The local multiplex theatre closed its doors a couple of years ago (it's now a Marshall's- great improvement), leading to the restoration of the 30's movie palace downtown. It also considerably increased business at the nearest multiplex 25 miles away.
THAT place, a Regal Cinema, has changed out all their seating. All the chairs are full-sized, fully functioning leather recliners. If the movie stinks, you can nap.
And now I see a place called Studio Movie Grill, which has a location in Columbus, OH. You get your ticket, have a seat, and they bring you food and cocktails while you watch the movie.
Are you seeing changes in the way theatres are trying to bring in customers?
Well I had a gig at Throttle Roll in Marrickville on Sunday afternoon, a huge bike show with lots of British bikes and custom jobs. Some neat Triumphs and Nortons there, not enough BSAs, Ariels or Matchless models to be seen though. Anyway, I lobbed out the old Aero for the day, it's like a second skin (of armour) after 11 years of adventures in Australia and across Europe and the UK.
It sure came in handy when the cool evening air kicked off after about 4pm. Gotta love that alpaca lining!
This topic has come up a couple of times, mainly in the context of other discussions, but it would be really helpful to know if anyone had any solid advice on how to wear a tie with a double collar. The collar I'm talking about is the Darcy Clothing Double Round Stiff Collar http://www.darcyclothing.com/shop/collars/double-round-stiff-collar-co120.html and once the tie is knotted, I can't adjust it - it simply won't move at all. The one bit of advice I've seen is to add a bit of talcum powder, which I'm hoping to try as soon as possible. Any other solid tips very welcome!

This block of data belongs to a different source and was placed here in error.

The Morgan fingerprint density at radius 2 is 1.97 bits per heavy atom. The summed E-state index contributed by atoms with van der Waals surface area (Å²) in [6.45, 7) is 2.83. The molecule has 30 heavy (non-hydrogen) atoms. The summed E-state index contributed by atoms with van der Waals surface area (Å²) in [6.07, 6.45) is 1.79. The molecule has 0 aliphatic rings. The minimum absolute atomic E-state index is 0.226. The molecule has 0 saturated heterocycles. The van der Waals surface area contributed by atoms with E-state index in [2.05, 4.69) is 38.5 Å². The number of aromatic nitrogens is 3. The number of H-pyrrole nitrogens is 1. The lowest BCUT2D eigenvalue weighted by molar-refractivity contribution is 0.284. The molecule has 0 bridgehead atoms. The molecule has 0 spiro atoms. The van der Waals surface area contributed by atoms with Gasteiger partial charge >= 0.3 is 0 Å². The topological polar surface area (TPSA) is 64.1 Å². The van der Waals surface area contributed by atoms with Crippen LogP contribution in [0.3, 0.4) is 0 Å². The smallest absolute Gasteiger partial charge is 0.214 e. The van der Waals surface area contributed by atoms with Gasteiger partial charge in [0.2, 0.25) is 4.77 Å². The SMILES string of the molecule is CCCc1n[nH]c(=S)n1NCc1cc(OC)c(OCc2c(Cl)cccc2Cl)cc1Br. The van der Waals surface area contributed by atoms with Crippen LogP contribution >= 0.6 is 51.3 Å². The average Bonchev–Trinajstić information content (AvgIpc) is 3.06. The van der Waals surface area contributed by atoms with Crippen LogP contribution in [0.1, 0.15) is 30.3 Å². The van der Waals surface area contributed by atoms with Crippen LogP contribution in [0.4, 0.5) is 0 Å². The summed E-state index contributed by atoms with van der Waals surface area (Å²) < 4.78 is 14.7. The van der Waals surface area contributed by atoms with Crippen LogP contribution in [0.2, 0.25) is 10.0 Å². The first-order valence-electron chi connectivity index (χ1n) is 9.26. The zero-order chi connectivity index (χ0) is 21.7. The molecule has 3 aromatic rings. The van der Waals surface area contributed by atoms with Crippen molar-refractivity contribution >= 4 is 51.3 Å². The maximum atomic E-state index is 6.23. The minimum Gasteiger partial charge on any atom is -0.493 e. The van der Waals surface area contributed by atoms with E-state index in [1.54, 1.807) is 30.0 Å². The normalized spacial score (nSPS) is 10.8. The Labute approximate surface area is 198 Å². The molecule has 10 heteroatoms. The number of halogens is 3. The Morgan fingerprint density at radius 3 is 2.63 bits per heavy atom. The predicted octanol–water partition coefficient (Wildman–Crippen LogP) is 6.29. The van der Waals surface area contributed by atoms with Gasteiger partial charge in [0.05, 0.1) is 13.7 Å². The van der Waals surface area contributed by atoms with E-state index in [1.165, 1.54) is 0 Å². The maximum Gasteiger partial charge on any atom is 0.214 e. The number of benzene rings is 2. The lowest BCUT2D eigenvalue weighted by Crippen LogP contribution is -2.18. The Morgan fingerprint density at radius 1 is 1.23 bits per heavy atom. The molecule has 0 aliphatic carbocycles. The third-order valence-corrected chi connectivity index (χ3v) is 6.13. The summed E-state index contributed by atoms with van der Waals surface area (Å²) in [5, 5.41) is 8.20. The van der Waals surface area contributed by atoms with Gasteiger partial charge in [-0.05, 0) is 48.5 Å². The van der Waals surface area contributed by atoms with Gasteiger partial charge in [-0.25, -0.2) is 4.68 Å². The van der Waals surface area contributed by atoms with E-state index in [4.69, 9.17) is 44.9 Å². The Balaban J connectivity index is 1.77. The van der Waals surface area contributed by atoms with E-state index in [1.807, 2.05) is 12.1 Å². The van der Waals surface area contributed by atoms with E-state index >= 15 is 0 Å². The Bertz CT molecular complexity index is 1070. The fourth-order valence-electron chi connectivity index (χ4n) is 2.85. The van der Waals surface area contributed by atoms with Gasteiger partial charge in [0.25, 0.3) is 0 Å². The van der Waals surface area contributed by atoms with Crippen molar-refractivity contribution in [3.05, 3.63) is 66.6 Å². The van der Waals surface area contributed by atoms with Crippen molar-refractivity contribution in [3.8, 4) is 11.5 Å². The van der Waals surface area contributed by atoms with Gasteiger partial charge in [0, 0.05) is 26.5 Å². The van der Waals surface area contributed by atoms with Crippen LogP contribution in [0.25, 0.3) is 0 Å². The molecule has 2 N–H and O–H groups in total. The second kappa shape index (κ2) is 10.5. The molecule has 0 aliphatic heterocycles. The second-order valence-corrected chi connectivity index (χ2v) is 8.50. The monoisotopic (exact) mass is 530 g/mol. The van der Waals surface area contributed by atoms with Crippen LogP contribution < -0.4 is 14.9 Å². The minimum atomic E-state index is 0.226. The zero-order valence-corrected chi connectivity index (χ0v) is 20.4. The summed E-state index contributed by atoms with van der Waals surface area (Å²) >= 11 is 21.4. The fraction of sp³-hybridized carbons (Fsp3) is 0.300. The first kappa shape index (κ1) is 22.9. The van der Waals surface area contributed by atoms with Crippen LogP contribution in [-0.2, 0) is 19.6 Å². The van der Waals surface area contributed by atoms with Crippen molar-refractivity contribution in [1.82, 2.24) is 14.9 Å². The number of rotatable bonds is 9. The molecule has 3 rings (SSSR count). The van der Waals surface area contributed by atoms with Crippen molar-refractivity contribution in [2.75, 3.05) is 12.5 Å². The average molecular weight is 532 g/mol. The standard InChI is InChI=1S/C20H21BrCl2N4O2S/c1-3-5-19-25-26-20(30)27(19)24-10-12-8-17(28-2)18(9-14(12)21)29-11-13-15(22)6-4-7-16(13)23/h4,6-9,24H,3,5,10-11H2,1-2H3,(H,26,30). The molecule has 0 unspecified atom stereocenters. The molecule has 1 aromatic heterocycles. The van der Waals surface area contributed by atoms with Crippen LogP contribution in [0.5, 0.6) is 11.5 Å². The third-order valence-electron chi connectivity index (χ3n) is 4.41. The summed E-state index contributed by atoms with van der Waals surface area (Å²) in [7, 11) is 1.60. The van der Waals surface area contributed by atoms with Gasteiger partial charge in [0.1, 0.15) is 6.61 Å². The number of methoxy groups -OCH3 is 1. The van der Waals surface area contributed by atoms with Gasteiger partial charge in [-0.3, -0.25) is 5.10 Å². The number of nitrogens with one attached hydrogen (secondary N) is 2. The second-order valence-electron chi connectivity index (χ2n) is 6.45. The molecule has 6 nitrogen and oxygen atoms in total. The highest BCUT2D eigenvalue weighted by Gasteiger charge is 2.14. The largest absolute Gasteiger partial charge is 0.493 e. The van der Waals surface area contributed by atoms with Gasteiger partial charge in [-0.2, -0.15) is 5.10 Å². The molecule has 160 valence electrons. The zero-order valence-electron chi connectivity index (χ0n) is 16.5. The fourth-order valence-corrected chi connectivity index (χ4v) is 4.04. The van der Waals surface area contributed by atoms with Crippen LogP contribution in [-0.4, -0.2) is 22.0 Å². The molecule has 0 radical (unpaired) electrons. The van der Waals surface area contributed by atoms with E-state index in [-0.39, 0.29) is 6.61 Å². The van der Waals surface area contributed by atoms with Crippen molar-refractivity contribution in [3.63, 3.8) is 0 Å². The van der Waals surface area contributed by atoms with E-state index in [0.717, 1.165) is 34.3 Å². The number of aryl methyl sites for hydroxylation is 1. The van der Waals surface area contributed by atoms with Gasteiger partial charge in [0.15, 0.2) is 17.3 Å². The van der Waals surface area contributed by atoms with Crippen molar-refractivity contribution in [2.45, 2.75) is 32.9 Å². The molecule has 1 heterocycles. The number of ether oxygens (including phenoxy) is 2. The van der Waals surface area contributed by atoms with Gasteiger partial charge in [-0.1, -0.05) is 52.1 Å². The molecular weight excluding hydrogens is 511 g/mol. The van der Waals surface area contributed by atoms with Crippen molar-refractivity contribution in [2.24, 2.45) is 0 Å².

Not sure if you saw this yet (saw it first on Facebook) but at long last you can now own a copy of Rick's trench coat, and for only $1,445.00 (LOL!)! Check this out:
In the 30s and 40s, in addition to the Hayes Code, filmmakers were kept in line by the Catholic Legion of Decency, which could mark a picture with a "C" rating for Condemned.
A story from NPR:
well its new years eve and I am feeling somewhat nostalgic (and old)...
I will go first - it was December in 1981 and i went into the Walter Dyer shop on Route 9 in Framingham MA ( the building still stands as of today). A cramped, fantastic place full of the smells you would expect in a leather shop. He had two signature products: moccasins and a collarless, three pocket M/C jacket.
my buddy and I went in to purchase M/C jackets. Mr Walter Dyer himself was there - a great big, grey bearded santa claus looking fellow... after some talk about what we wanted, he sized me up and said "you look like a pretty big kid - if you can beat me arm wrestling, I will take 50 bucks off the jacket price..."
I would like to tell you a tale of a titanic battle followed that seemed to last forever... a struggle that left us bruised and bloody... a battle that ended in a tie...
nope - I left the store with a new jacket at a discounted price. A few months later, I enlisted in the US Army and was...
I had to put this here as I am not seeing it from anyone yet....so..